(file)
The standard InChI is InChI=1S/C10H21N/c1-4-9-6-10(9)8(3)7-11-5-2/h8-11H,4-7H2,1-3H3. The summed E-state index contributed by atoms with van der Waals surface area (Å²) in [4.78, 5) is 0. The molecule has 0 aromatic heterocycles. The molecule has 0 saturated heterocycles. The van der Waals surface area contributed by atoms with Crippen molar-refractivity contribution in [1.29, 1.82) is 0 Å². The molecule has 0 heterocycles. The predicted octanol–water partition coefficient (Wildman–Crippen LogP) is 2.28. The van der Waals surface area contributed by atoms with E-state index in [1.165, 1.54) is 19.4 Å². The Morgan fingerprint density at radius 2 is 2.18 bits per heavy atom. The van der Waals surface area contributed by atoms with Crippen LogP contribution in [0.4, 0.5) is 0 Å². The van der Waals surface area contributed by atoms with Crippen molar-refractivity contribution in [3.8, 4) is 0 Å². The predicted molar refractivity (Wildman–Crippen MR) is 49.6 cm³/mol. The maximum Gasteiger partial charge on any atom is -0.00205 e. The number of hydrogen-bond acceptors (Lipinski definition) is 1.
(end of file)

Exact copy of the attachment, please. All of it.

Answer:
The standard InChI is InChI=1S/C10H21N/c1-4-9-6-10(9)8(3)7-11-5-2/h8-11H,4-7H2,1-3H3. The summed E-state index contributed by atoms with van der Waals surface area (Å²) in [4.78, 5) is 0. The molecule has 0 aromatic heterocycles. The molecule has 0 saturated heterocycles. The van der Waals surface area contributed by atoms with Crippen molar-refractivity contribution in [1.29, 1.82) is 0 Å². The molecule has 0 heterocycles. The predicted octanol–water partition coefficient (Wildman–Crippen LogP) is 2.28. The van der Waals surface area contributed by atoms with E-state index in [1.165, 1.54) is 19.4 Å². The Morgan fingerprint density at radius 2 is 2.18 bits per heavy atom. The van der Waals surface area contributed by atoms with Crippen LogP contribution in [0.4, 0.5) is 0 Å². The van der Waals surface area contributed by atoms with Crippen molar-refractivity contribution in [3.8, 4) is 0 Å². The predicted molar refractivity (Wildman–Crippen MR) is 49.6 cm³/mol. The maximum Gasteiger partial charge on any atom is -0.00205 e. The number of hydrogen-bond acceptors (Lipinski definition) is 1.